6)  I will tell, Now that we have not only listened to a story reading, discussed the differences of reading with expression and without expression, learned how to use punctuation marks as a guide for use of expression, and to observe the print style in the text, as well as, practiced some simple task on how to read with expression that they are going to practice reading with expression in the book, YOU AND ME, LITTLE BEAR.  I will give each buddy-reading partner group a copy of this story.  I will remind students that in our buddy reading we are knee to knee, elbow to elbow and reading quietly.  I will give my booktalk: This story about two bears, Big Bear and Little Bear.  Little Bear wishes to play with Big Bear but Big Bears has chores to complete.  Little Bear decides to help Big Bear.  Little Bear finishes his tasks but Big Bear still has work to complete.  Little Bear has to play alone until Big Bear finishes the chores.  Will Little Bear ever get to play with Big Bear?  If so what do you think they will play?  Well to find out you must read the story.  I will ask the students to first read silently to become familiar with the text and the story line.  I will challenge them to read with expression independently even though it is still a silent reading.

7)  Assessment:  Now I will have students reread the story out loud in a soft voice, so they will not disturb others in the class, to their buddy/partner.  I will tell them to read the text with expression making sure to note punctuation marks and print indicators.  I will have students alternate in reading the pages aloud.  If the students complete the book before I make it to every group I will have students reread book again swapping the order of reading so that they will read the page opposite of what they did the first time.  I will also encourage peers to give friendly reminders if a partner becomes relaxed and forgets to use expression.  I will walk around the buddy groups to listen in to the reading and use an assessment checklist to evaluate the use of expression in the reading:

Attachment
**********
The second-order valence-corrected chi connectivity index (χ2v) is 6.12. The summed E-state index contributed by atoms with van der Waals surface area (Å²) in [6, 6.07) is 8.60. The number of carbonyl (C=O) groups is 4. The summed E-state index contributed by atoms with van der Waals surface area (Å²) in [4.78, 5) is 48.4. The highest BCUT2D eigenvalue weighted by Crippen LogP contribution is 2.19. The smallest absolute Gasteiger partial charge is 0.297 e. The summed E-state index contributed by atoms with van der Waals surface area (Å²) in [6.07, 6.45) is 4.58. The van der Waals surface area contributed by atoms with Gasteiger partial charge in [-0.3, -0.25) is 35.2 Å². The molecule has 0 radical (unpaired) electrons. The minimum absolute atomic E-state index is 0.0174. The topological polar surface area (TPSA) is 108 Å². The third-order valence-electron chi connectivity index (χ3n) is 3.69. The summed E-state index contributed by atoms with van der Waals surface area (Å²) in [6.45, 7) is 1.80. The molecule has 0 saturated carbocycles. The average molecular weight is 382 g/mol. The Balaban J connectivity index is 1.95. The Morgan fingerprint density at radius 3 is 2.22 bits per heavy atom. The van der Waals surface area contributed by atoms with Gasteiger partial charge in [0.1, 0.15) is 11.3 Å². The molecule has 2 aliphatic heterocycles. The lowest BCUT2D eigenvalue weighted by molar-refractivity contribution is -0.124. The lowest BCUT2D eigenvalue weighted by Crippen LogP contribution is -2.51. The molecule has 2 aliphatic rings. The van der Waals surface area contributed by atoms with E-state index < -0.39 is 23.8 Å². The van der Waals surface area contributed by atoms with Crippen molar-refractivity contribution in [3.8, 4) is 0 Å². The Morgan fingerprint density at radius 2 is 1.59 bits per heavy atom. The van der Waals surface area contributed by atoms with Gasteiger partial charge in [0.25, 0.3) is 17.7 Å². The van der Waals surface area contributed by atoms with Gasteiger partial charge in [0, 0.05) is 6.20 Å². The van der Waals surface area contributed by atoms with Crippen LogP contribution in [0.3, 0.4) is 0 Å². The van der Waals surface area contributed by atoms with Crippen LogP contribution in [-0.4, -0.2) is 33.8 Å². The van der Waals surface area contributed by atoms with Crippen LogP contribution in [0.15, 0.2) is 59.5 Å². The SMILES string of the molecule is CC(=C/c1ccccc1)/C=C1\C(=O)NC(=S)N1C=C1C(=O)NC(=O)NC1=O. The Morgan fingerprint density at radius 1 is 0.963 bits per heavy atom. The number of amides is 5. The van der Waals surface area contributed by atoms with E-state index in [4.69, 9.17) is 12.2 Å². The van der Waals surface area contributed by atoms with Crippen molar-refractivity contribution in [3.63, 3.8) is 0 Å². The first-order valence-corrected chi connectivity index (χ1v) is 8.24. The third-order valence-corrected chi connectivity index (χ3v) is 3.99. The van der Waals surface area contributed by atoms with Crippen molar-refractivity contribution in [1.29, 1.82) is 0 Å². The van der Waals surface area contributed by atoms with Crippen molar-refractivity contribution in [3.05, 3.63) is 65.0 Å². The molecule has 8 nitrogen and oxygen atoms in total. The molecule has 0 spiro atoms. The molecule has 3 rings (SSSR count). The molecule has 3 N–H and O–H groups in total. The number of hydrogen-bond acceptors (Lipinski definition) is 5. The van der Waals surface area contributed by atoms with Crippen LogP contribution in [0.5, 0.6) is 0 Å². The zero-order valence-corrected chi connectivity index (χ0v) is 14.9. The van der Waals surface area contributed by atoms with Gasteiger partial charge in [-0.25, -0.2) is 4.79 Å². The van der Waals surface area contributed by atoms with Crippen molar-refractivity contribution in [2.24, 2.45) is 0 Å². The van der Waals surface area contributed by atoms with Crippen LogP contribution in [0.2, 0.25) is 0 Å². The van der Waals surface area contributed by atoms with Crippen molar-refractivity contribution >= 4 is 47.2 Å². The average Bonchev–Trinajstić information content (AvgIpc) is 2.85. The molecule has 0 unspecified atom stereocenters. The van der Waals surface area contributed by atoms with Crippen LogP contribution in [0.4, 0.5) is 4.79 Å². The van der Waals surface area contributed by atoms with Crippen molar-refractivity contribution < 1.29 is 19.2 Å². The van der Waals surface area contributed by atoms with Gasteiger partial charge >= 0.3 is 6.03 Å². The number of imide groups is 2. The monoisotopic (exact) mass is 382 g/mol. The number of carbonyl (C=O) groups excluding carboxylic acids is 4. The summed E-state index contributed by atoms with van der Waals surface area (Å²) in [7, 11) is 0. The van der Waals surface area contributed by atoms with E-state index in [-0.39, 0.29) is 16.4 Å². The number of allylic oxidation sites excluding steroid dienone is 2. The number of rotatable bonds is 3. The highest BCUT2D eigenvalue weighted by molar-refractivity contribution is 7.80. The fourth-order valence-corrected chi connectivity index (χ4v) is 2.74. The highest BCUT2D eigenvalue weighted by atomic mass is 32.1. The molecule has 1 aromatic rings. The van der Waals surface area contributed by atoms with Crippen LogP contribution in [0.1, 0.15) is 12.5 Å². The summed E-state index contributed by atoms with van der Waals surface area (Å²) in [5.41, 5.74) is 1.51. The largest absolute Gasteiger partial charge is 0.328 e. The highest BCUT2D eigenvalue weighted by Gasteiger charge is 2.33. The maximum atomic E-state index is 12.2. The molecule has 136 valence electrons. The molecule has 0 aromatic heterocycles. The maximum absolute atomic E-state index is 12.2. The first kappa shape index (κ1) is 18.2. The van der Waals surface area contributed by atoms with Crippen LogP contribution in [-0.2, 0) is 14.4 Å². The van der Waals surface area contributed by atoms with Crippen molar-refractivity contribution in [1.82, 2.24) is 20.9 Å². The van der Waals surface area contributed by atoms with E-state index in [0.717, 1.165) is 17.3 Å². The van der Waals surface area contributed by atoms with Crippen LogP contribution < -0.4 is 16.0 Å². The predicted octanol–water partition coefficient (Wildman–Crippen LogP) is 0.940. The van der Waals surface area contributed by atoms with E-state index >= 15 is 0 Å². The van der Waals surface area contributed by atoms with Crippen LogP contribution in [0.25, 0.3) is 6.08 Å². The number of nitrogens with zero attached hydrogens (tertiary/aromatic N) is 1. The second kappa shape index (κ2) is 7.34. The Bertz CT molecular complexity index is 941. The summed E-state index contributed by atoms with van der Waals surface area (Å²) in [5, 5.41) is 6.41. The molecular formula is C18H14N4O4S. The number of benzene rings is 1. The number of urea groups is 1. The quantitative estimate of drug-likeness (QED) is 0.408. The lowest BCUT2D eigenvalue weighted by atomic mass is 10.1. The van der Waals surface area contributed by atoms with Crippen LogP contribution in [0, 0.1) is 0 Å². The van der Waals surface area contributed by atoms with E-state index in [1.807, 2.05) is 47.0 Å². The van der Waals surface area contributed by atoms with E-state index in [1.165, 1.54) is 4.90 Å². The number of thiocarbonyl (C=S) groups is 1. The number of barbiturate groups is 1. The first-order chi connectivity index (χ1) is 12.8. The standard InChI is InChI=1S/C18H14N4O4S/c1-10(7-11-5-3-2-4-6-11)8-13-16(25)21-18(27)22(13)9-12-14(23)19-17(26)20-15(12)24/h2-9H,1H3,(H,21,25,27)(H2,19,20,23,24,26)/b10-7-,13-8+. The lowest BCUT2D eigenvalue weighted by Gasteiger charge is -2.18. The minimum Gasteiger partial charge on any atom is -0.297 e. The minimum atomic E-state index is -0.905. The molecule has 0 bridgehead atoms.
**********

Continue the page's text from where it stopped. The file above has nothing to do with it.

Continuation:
____Did student adjust voice from high to low when appropriate?

____Did student adjust voice from low to high when appropriate?

____Did student's voice adjustments indicate that he/she was recognizing the

  punctuation for each sentence?

____Did student adjust voice to accommodate print indicators?

____Did student read with expression consistently throughout the book?

____Did student accept and adjust to constructive criticism given by partner and/or

  teacher?

 

References:

Dr. Seuss. THE CAT IN THE HAT.  Random House, Inc. c1957. pp.61

Waddell, Martin. YOU AND ME, LITTLE BEAR. Candlewick Press. c1996. unpaged

Saye, Maggie. Express Yourself! Odysseys, 2007.

http://www.auburn.edu/academic/education/reading_genie/odysseys/sayegf.html

 

 

Assessment Checklist:

____Did student adjust voice from high to low when appropriate?

____Did student adjust voice from low to high when appropriate?

____Did student's voice adjustments indicate that he/she was recognizing the punctuation    

   for each sentence?

____Did student adjust voice to accommodate print indicators?

____Did student read with expression consistently throughout the book?

____Did student accept and adjust to constructive criticism given by partner and/or

   teacher?